Safety and antibody responses to COVID-19 vaccines in an older community

In a recent study posted to Preprints with The Lancet*, researchers evaluated the antibody responses in an older cohort following coronavirus disease 2019 (COVID-19) vaccination and compared them to a younger cohort.

Study: Safety and Efficacy of Preventative COVID Vaccines: The StopCoV Study. Image Credit: Nadya_Art/Shutterstock


Clinical trials and population-based studies of COVID-19 vaccines reveal exceptional safety and short-term efficacy. While clinical trials included older people aged over 70 years, the COVID-19 mortality rate was higher, particularly in those with comorbid conditions. In Canada, the interval between two vaccine doses was extended to allow immunization of more people, which raised concerns regarding the efficacy of vaccines. While studies noted the benefits of extended duration, little is known about that in the older population.

The study

The current study assessed the safety and antibody responses induced by COVID-19 vaccines in the older population relative to younger persons. The authors obtained demographic and health data from self-administered questionnaires; vaccination-related data such as date of administration, vaccine brand, local and systemic adverse events were collected in electronic diaries. Besides, monthly questionnaires were administered to capture persistent adverse events, reinfections, and booster vaccination data.

Participants were asked to self-provide dried blood spot (DBS) samples on Whatman 903 cards at different time points. First specimen seven days after initial vaccination, second after three weeks of first vaccine dose, third after two weeks of second vaccination, and every 12 weeks thereafter. An additional sample was collected before the second vaccination if the dosing interval was extended.

Enzyme-linked immunosorbent assay was conducted for antibodies, eluted from the DBS cards, against SARS-CoV-2’s spike (S) trimer, receptor-binding domain (RBD), and nucleocapsid (N), and total immunoglobulin G (IgG) antibodies were quantified.


The study enrolled about 1286 participants between May 17th – July 31st, 2021, of which 911 were older individuals, and the remaining were younger individuals. The final number of participants was 1192 as some were lost during follow-up, withdrew consent, or were ineligible.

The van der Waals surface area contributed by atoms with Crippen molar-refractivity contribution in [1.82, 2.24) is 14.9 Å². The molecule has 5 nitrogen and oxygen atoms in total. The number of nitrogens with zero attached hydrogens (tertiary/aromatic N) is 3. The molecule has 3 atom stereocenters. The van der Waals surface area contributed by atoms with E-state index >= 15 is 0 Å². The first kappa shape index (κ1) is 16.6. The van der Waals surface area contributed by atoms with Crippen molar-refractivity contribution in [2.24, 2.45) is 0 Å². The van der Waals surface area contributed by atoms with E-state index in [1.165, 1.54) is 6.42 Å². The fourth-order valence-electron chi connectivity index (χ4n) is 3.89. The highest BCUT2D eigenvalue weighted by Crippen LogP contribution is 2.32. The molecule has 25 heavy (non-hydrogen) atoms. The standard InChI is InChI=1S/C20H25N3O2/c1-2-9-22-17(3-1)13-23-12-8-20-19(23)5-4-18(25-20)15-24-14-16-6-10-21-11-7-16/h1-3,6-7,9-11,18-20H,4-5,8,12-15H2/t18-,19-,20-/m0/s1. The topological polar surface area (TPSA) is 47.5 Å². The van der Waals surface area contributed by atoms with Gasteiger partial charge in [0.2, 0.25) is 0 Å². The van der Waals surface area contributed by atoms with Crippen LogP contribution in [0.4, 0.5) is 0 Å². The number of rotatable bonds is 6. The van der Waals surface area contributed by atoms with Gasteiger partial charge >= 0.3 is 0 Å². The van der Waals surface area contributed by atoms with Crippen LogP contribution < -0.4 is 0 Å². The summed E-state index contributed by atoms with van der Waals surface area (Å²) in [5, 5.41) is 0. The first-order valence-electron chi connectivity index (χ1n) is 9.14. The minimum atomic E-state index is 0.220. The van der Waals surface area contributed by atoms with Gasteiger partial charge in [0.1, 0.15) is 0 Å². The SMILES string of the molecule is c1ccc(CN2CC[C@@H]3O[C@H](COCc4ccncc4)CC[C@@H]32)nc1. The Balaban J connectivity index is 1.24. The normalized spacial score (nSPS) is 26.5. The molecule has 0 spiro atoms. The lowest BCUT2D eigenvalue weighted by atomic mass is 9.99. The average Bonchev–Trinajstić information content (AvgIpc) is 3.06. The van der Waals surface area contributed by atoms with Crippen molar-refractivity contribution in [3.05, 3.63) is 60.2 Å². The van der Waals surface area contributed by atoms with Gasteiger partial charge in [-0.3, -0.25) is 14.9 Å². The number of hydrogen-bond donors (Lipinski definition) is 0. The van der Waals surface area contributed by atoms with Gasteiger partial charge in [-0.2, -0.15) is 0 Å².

A significant proportion of the participants were vaccinated with either mRNA-1273 or BNT162b2 vaccines. Both cohorts comprised 17% of individuals who received one dose of the two mRNA vaccines each. About 4% of older participants received one mRNA vaccine dose and one ChAdOx1 dose, compared to 11.5% in the younger group. The interval between the two vaccinations was 11 median weeks among the older population and eight weeks for the younger people.

After the first vaccination, the most common adverse event was pain around the injection site, followed by fatigue and malaise. Younger people had higher odds of experiencing at least one adverse event with a moderate or severe degree when compared to older participants. Interestingly, adverse events were more likely after second vaccination with mRNA-1273 vaccine than with BNT162b2 vaccine.

Before the second vaccination, 29 patients were positive for anti-N antibodies indicating prior infection, and among them, 10 participants reported previous SARS-CoV-2 infection. Besides, anti-N antibodies were detected in 16 participants at different time points after the second vaccination. Three participants revealed COVID-19 diagnosis during monthly questionnaires.

In the older population, the proportion of those with positive S IgG antibodies increased from 73.5% (before the first dose) to 98.5% (two weeks post-second vaccination). Those with RBD IgG antibodies increased from 45% (before the first dose) to 98% (two weeks after the second dose). The proportion with positive RBD antibodies was 96% at 12 weeks post-second vaccine dose, which declined to 93% by 24 weeks post-second dose.

The positive antibody ratios increased among the younger cohort after the second dose. All younger people had positive S IgG antibodies after 12 weeks of the second vaccination. Similarly, RBD IgG antibodies were observed in all participants except one. Individuals from both cohorts receiving two mRNA-1273 doses showed higher RBD antibody ratios at two and 24 weeks after the second vaccination than those receiving one dose each of two mRNA vaccines.

RBD antibody levels in both cohorts were lower before the second dose if the vaccination interval was longer; this effect was insignificant at 12 weeks after the second dose. Surprisingly, at 24 weeks, RBD antibody levels were slightly increased in the older population but not in the younger people.


The study revealed that the older population had a lower antibody response than younger people. Positive antibody responses before the second dose were observed in 83% younger subjects and only 43% older people; albeit after the double-dose vaccination, nearly all participants had positive responses.

The likely explanation for the higher antibody ratios observed in the mRNA-1273 recipients could be its larger antigen quantity than BNT162b2. While the optimal interval between two doses is still unclear, a longer duration was advantageous without harmful effects. The study findings indicated the need for additional vaccinations among the elderly population.

*Important Notice

Preprints with The Lancet publish preliminary scientific reports that are not peer-reviewed and, therefore, should not be regarded as conclusive, guide clinical practice/health-related behavior, or treated as established information.


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